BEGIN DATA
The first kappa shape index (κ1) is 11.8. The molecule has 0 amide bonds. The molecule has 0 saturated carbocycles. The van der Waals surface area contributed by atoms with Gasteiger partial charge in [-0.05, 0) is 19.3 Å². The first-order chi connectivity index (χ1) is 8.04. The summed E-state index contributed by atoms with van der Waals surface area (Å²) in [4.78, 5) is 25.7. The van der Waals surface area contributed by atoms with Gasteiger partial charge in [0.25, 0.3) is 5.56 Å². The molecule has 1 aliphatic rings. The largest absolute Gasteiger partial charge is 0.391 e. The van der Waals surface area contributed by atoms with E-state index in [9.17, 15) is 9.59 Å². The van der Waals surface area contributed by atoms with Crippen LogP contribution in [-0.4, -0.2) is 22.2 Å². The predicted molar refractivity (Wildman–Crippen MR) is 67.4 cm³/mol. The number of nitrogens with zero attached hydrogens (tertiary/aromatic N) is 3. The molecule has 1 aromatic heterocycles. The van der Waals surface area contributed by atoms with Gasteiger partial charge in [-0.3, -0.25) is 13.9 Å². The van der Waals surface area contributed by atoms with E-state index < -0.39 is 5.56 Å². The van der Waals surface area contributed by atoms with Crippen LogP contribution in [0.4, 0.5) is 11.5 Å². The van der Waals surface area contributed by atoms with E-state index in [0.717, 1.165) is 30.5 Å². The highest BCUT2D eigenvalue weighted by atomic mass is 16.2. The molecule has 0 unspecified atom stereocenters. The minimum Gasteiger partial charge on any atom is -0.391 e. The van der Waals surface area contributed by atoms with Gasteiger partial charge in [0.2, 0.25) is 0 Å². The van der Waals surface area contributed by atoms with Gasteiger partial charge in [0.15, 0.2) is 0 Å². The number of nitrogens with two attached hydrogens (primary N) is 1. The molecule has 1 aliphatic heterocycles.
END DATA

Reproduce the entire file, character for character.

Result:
The first kappa shape index (κ1) is 11.8. The molecule has 0 amide bonds. The molecule has 0 saturated carbocycles. The van der Waals surface area contributed by atoms with Gasteiger partial charge in [-0.05, 0) is 19.3 Å². The first-order chi connectivity index (χ1) is 8.04. The summed E-state index contributed by atoms with van der Waals surface area (Å²) in [4.78, 5) is 25.7. The van der Waals surface area contributed by atoms with Gasteiger partial charge in [0.25, 0.3) is 5.56 Å². The molecule has 1 aliphatic rings. The largest absolute Gasteiger partial charge is 0.391 e. The van der Waals surface area contributed by atoms with E-state index in [9.17, 15) is 9.59 Å². The van der Waals surface area contributed by atoms with Crippen LogP contribution in [-0.4, -0.2) is 22.2 Å². The predicted molar refractivity (Wildman–Crippen MR) is 67.4 cm³/mol. The number of nitrogens with zero attached hydrogens (tertiary/aromatic N) is 3. The molecule has 1 aromatic heterocycles. The van der Waals surface area contributed by atoms with Gasteiger partial charge in [-0.3, -0.25) is 13.9 Å². The van der Waals surface area contributed by atoms with E-state index < -0.39 is 5.56 Å². The van der Waals surface area contributed by atoms with Crippen LogP contribution in [0.4, 0.5) is 11.5 Å². The van der Waals surface area contributed by atoms with E-state index in [0.717, 1.165) is 30.5 Å². The highest BCUT2D eigenvalue weighted by atomic mass is 16.2. The molecule has 0 unspecified atom stereocenters. The minimum Gasteiger partial charge on any atom is -0.391 e. The van der Waals surface area contributed by atoms with Gasteiger partial charge in [0.2, 0.25) is 0 Å². The van der Waals surface area contributed by atoms with Gasteiger partial charge in [0.15, 0.2) is 0 Å². The number of nitrogens with two attached hydrogens (primary N) is 1. The molecule has 1 aliphatic heterocycles.